A. You promise.
Q. And when you promise to tell the truth, what does that mean that you are going to do?
A. To tell the truth?
Q. What happens if you don't tell the truth?
A. You will get into trouble.
¶ 8. The Mississippi Supreme Court has stated:
Mississippi courts generally allow children of tender years to testify if competent. Rule 601 of the Mississippi Rules of evidence provides that every person is competent to be a witness unless they are incompetent or otherwise restricted. It is in the sound discretion of the trial judge to determine the competency of a child witness.
Collier v. State, 711 So.2d 458, 463 (Miss.1998) (citing Mohr v. State, 584 So.2d 426, 431 (Miss.1991)).
¶ 9. Before we address the arguments advanced by Davis, we note that during the entire testimony of AB, Davis never objected to the testimony or competency of AB and as such is subject to a procedural bar for failing to object at trial. However, notwithstanding any procedural bar we could impose, the merits of Davis's assignment are insufficient.
¶ 10. In examining the holding set forth in House and the context in which it has been advanced by Davis in his brief, we do not find his arguments persuasive. Davis's argument, citing House, that “the trial court must make a pre-testifying determination as to the competency of a child witness” is misplaced. The Mississippi Supreme Court's holding is as follows:
The determination whether a child is a competent witness is generally committed to the sound discretion of the trial judge. Before he allows a child of tender years to testify, the trial judge should satisfy himself that the child has the ability to perceive and remember events, to understand and answer questions intelligently, and to comprehend and accept the importance of truthfulness. Ellis and Williams, Mississippi Evidence § 2-3 (1983).
House v. State, 445 So.2d 815, 827 (Miss.1984).
¶ 11. However, in addressing this holding, our supreme court has explicitly held that the holding in House “does not explicitly require a separate voir dire to make the competency determination.” Bailey, 729 So.2d at 1259 (¶ 20). See also Brent v. State, 632 So.2d 936, 942 (Miss.1994); Mohr, 584 So.2d at 431. AB was asked several preliminary questions, including a detailed series of questions aimed at determining his ability to comprehend the nature of providing truthful testimony from which the trial court could determine that the competency standards set forth in House and Brentwere met. While AB may not have answered the first two questions in a timely manner, that, in and of itself, does not render his testimony incompetent. This is said in full light of his entire testimony, which we might add, we do not find was the result of any inappropriate leading or prodding by the State as is asserted by Davis. We likewise note, in addition to the discretionary authority afforded the trial court in determining the competency of a witness, that under Mississippi Rules of Evidence, Rule 601: “Every person is competent to be a witness except as restricted․”
¶ 12. Our review reveals that the child provided responsive answers, in light of his age and the natural tendency to exhibit nervousness given his age, and demonstrated a more than adequate understanding of the nature and importance of telling the truth. This is strongly supported in his testimony. This assignment of error is without merit.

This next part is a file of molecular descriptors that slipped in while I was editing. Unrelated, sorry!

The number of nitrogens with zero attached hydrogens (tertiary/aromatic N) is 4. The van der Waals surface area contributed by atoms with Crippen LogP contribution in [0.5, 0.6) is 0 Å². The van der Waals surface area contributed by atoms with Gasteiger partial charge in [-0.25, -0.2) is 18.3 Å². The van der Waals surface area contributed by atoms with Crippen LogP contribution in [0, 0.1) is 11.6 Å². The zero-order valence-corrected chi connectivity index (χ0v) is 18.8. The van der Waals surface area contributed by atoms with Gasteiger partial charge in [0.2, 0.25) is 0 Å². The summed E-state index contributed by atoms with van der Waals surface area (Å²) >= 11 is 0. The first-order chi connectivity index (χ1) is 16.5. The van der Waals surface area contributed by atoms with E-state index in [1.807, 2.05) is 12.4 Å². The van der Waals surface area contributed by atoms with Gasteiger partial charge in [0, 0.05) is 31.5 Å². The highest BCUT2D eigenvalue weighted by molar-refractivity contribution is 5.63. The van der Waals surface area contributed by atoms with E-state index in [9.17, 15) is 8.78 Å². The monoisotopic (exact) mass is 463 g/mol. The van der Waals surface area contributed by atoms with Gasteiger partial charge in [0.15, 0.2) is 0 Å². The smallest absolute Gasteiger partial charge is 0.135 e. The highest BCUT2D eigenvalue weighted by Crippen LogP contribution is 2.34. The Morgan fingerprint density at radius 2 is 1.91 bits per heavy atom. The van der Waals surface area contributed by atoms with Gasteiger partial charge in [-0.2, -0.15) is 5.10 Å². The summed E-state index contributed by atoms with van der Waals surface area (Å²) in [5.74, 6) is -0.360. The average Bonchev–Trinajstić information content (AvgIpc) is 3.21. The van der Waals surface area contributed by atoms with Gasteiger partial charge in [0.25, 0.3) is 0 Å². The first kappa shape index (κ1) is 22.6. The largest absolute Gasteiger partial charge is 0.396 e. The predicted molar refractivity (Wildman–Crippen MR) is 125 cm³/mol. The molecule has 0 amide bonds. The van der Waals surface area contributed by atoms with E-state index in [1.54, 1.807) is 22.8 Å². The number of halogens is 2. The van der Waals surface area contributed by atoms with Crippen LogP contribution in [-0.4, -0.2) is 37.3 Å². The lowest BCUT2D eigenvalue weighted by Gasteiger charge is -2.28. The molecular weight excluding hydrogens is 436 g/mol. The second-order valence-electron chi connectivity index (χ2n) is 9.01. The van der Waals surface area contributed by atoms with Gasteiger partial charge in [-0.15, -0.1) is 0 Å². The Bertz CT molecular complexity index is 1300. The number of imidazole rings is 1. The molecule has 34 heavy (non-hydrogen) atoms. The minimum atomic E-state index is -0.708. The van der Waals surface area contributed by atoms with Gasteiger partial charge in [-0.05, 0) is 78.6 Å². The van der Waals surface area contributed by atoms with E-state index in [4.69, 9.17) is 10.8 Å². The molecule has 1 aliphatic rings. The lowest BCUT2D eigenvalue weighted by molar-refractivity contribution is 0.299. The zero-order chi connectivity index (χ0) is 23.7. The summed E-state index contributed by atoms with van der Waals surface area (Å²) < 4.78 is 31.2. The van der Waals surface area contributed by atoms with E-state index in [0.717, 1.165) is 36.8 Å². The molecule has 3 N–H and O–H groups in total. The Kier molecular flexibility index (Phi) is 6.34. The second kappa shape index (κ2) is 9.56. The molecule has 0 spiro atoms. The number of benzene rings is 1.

WHETHER THE INDICTMENT WAS SO VAGUE AND AMBIGUOUS AS TO THE TIME OF THE ALLEGED OFFENSES AS TO PREVENT THE DEFENDANT FROM ADEQUATELY PREPARING HIS DEFENSE.
¶ 13. Davis agues that he was deprived of preparing a defense of alibi or impossibility due to the indictment's vague and ambiguous information concerning the dates of the crimes. Davis asserts that without a more definite time frame he is unable to adequately prepare his defenses and therefore is denied his right to a fair trial. The indictment states that the crimes of fondling, Counts I and II, occurred “on or about and between the 21st day of May, 1998 through the 10th day of August, 1998” and “on or about and between the 11th day of August, 1998 through the 2nd day of September, 1998.” Davis supports his argument with the contention that the alleged incidents occurred during the summer vacation of 1998 and during a brief period after school had started in the fall of 1998 and therefore he was physically incapable of committing these acts during those periods due to complications from a debilitating neurological disease. This disease, as testified to by Davis, would have rendered him incapable of committing the acts during flair-ups. Some of the side-effects include: seizures, nervous disorders, paralysis and ulcerations. Davis argues that he was hospitalized on more than one occasion during the summer of 1998 and at times he was even limited to a wheel chair. Davis asserts that had he been given a more specific date as to the alleged incidents of abuse, he might have been able to present an adequate defense of impossibility. In addition, he argues that AB stayed with different relatives during these alleged periods as well and that without a more definite date he just simply cannot prepare any type of defense let alone an alibi defense.